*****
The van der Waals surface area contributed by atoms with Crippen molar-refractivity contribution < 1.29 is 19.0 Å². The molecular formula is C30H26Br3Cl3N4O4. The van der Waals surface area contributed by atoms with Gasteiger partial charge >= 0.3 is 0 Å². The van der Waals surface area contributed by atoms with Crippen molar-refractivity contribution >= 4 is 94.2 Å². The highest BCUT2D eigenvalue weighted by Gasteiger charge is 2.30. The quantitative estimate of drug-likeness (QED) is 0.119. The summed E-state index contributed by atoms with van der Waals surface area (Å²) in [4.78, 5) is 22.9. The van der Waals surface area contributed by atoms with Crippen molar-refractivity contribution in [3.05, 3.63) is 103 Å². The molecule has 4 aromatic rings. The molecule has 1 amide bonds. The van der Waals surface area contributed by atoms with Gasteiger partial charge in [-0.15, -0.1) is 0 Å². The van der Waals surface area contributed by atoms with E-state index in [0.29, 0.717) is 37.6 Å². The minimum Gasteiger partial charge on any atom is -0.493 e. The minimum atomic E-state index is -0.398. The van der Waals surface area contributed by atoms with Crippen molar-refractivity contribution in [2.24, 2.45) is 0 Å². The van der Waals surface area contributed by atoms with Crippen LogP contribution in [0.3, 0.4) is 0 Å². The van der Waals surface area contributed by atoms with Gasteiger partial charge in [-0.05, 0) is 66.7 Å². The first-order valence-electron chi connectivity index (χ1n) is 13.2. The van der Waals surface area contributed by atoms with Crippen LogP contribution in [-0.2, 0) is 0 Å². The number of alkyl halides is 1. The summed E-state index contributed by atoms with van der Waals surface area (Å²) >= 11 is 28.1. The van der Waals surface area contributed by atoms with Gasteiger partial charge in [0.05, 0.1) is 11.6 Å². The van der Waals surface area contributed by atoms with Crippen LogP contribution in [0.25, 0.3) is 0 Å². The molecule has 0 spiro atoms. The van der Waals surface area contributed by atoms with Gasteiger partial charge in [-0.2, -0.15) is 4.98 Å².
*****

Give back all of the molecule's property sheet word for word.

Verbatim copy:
The van der Waals surface area contributed by atoms with Crippen molar-refractivity contribution < 1.29 is 19.0 Å². The molecular formula is C30H26Br3Cl3N4O4. The van der Waals surface area contributed by atoms with Gasteiger partial charge >= 0.3 is 0 Å². The van der Waals surface area contributed by atoms with Crippen molar-refractivity contribution >= 4 is 94.2 Å². The highest BCUT2D eigenvalue weighted by Gasteiger charge is 2.30. The quantitative estimate of drug-likeness (QED) is 0.119. The summed E-state index contributed by atoms with van der Waals surface area (Å²) in [4.78, 5) is 22.9. The van der Waals surface area contributed by atoms with Crippen molar-refractivity contribution in [3.05, 3.63) is 103 Å². The molecule has 4 aromatic rings. The molecule has 1 amide bonds. The van der Waals surface area contributed by atoms with Gasteiger partial charge in [-0.15, -0.1) is 0 Å². The van der Waals surface area contributed by atoms with E-state index in [0.29, 0.717) is 37.6 Å². The minimum Gasteiger partial charge on any atom is -0.493 e. The minimum atomic E-state index is -0.398. The van der Waals surface area contributed by atoms with Crippen molar-refractivity contribution in [2.24, 2.45) is 0 Å². The van der Waals surface area contributed by atoms with Crippen LogP contribution in [0.3, 0.4) is 0 Å². The van der Waals surface area contributed by atoms with Gasteiger partial charge in [-0.05, 0) is 66.7 Å². The first-order valence-electron chi connectivity index (χ1n) is 13.2. The van der Waals surface area contributed by atoms with Crippen LogP contribution in [-0.2, 0) is 0 Å². The number of alkyl halides is 1. The summed E-state index contributed by atoms with van der Waals surface area (Å²) >= 11 is 28.1. The van der Waals surface area contributed by atoms with Gasteiger partial charge in [0.05, 0.1) is 11.6 Å². The van der Waals surface area contributed by atoms with Crippen LogP contribution in [0.25, 0.3) is 0 Å². The molecule has 0 spiro atoms. The van der Waals surface area contributed by atoms with Gasteiger partial charge in [-0.2, -0.15) is 4.98 Å².